This summer's aggressive campaign to fend off a European Elm Scale infection from more than 3,500 public elm trees is nearly complete.
Over the past eight weeks, more than 3,100 public elm trees have been injected with TreeAzin, a natural insecticide, to combat European Elm Scale, an insect that threatens approximately two-thirds of the city's public elm population. In mid-June, City Council provided additional funding for approximately 3,600 public trees to be treated this summer, rather than 600 as originally planned. The strategy is intended to address the majority of infected public trees.
"We've had some reports of honeydew excretions from these insects stopping within days of treatment, but that may also be coincidental with the insects' life cycle," says Kevin Jensen, Parks Operations Manager for the City of Lethbridge. "Insect numbers decrease only slightly during the first months after treatment. We should see significant decreases next spring."
The additional funding allowed external services to be contracted to supplement the efforts of City staff as well as the purchase of the additional quantities of TreeAzin required to do the job. Contractors have injected nearly 2,300 public elm trees, and City technicians have so far injected more than 800 public elms. Treatment of elms by urban forestry staff will continue until the trees are no longer actively absorbing the insecticide. Parks staff assessed public elm trees to identify those most in need of care.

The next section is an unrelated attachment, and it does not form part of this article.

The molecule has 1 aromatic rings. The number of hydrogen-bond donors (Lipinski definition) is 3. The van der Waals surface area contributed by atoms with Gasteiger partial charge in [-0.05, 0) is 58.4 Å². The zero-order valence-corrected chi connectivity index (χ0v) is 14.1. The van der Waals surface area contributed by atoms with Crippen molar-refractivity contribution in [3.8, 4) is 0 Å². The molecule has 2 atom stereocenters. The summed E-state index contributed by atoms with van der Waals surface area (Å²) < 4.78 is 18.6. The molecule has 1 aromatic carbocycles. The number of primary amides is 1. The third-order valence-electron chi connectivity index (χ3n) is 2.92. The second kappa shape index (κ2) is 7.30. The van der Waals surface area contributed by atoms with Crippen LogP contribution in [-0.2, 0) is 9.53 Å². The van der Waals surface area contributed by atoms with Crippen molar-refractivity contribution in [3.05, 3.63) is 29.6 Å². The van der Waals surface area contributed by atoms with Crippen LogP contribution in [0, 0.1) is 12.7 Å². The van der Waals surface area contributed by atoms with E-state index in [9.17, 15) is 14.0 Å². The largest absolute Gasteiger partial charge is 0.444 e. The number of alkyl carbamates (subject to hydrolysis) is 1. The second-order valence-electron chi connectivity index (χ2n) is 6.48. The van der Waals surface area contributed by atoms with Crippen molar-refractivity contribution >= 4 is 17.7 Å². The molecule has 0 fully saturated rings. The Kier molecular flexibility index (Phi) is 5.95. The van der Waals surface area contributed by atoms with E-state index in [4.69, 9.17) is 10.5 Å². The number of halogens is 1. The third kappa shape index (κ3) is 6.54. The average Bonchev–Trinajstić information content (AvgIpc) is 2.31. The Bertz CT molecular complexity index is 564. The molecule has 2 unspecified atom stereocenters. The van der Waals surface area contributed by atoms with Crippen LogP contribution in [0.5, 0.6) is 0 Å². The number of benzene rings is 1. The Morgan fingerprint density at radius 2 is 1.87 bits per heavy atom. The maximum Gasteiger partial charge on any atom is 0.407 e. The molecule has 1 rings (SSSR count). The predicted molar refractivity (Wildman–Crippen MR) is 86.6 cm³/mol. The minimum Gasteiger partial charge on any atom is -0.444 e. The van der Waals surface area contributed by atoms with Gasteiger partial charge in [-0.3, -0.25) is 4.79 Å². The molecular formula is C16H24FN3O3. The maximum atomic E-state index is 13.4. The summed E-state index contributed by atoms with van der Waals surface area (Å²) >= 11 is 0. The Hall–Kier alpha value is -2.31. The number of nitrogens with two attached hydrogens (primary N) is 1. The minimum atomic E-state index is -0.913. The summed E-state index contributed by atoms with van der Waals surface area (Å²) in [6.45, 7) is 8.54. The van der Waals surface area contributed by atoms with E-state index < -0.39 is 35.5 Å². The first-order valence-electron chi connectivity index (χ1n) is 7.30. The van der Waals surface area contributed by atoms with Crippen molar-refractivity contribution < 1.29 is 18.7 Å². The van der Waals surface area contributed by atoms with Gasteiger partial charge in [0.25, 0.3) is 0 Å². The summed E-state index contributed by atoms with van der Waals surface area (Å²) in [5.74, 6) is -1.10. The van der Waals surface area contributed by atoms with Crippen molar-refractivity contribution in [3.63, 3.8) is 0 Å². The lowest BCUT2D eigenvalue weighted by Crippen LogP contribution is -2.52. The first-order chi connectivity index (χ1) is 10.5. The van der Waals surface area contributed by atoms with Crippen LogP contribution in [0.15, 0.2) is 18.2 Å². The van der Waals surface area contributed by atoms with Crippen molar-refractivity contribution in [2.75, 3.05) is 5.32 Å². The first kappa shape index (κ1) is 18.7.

"The total number of trees treated is slightly lower than originally anticipated due to larger-than-expected trunk diameters, which required additional doses of TreeAzin," Jensen says, adding that the quality of treatments performed by contractors was audited by certified arborists on staff with the City. "We also want to re-emphasize how important it is for residents to be aware and diligent in treating their own elm trees to help stop the spread. It's essential for property owners to help us in fighting European Elm Scale."
The City's elm tree plan going forward includes monitoring trees throughout the city, gathering and cataloguing photos and samples from infected trees, pressure washing small elm trees this fall after leaf drop, and developing a long-term rotating treatment schedule to maximize elm tree health in all areas of the city.
For more information on the signs and symptoms of Elm Scale and what you can do to protect your trees visit www.lethbridge.ca/elmscale. If an elm tree on your property is showing signs of stress from European Elm Scale, contact a qualified arborist who can administer a pesticide injection. If you have an elm tree on your boulevard that needs attention please, email firstname.lastname@example.org or call 403-320-3850.
Kevin Jensen, Parks Operations Manager
European Elm Scale is an insect that attacks a variety of elm trees by feeding on the sap. These insects feed on the trees and produce a large amount of honeydew (a sticky secretion) which eventually covers the leaves and bark in a black mold. Heavy infestation can kill weakened trees and cause branch dieback in healthy trees.
It's estimated there are 11,000 elm trees in Lethbridge. Approximately 5,500 of them are on public property.
European Elm Scale was first detected in Lethbridge in 2005. The Parks department was able to control the spread until a marked increase in 2012. A combination of factors over the last several years including warmer winters, hot dry summers and a lack of treatment product has now contributed to a serious infestation across the city.